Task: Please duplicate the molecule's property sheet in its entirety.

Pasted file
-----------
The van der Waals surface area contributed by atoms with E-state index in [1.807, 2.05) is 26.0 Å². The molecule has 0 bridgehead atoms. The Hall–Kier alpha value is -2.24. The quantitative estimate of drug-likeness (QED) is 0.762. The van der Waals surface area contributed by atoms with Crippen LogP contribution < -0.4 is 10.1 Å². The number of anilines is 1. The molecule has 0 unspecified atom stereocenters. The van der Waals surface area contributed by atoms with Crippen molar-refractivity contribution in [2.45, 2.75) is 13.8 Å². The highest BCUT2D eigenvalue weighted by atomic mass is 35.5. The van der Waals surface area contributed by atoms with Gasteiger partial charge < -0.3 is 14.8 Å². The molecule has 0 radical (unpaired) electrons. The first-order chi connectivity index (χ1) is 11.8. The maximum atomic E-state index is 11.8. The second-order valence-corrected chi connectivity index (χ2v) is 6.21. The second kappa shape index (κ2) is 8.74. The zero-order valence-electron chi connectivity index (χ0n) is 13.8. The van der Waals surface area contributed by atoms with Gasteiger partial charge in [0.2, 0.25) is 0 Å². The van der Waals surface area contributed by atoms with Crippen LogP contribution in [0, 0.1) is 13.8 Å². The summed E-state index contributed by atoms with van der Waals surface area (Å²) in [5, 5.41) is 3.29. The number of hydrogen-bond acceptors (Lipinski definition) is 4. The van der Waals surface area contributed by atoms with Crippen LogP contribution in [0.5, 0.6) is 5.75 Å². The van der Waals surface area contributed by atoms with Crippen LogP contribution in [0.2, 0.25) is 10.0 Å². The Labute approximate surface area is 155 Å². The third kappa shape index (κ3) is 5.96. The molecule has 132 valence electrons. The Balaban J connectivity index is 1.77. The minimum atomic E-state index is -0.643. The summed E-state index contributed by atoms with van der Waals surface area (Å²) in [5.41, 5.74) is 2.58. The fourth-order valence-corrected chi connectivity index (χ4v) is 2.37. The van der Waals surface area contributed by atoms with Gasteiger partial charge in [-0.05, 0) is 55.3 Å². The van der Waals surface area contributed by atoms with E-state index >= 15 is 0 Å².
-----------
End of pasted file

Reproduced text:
The van der Waals surface area contributed by atoms with E-state index in [1.807, 2.05) is 26.0 Å². The molecule has 0 bridgehead atoms. The Hall–Kier alpha value is -2.24. The quantitative estimate of drug-likeness (QED) is 0.762. The van der Waals surface area contributed by atoms with Crippen LogP contribution < -0.4 is 10.1 Å². The number of anilines is 1. The molecule has 0 unspecified atom stereocenters. The van der Waals surface area contributed by atoms with Crippen molar-refractivity contribution in [2.45, 2.75) is 13.8 Å². The highest BCUT2D eigenvalue weighted by atomic mass is 35.5. The van der Waals surface area contributed by atoms with Gasteiger partial charge < -0.3 is 14.8 Å². The molecule has 0 radical (unpaired) electrons. The first-order chi connectivity index (χ1) is 11.8. The maximum atomic E-state index is 11.8. The second-order valence-corrected chi connectivity index (χ2v) is 6.21. The second kappa shape index (κ2) is 8.74. The zero-order valence-electron chi connectivity index (χ0n) is 13.8. The van der Waals surface area contributed by atoms with Gasteiger partial charge in [0.2, 0.25) is 0 Å². The van der Waals surface area contributed by atoms with Crippen LogP contribution in [0, 0.1) is 13.8 Å². The summed E-state index contributed by atoms with van der Waals surface area (Å²) in [5, 5.41) is 3.29. The number of hydrogen-bond acceptors (Lipinski definition) is 4. The van der Waals surface area contributed by atoms with Crippen LogP contribution in [0.5, 0.6) is 5.75 Å². The van der Waals surface area contributed by atoms with Crippen LogP contribution in [0.2, 0.25) is 10.0 Å². The Labute approximate surface area is 155 Å². The third kappa shape index (κ3) is 5.96. The molecule has 132 valence electrons. The Balaban J connectivity index is 1.77. The minimum atomic E-state index is -0.643. The summed E-state index contributed by atoms with van der Waals surface area (Å²) in [5.41, 5.74) is 2.58. The fourth-order valence-corrected chi connectivity index (χ4v) is 2.37. The van der Waals surface area contributed by atoms with Gasteiger partial charge in [-0.05, 0) is 55.3 Å². The van der Waals surface area contributed by atoms with E-state index >= 15 is 0 Å².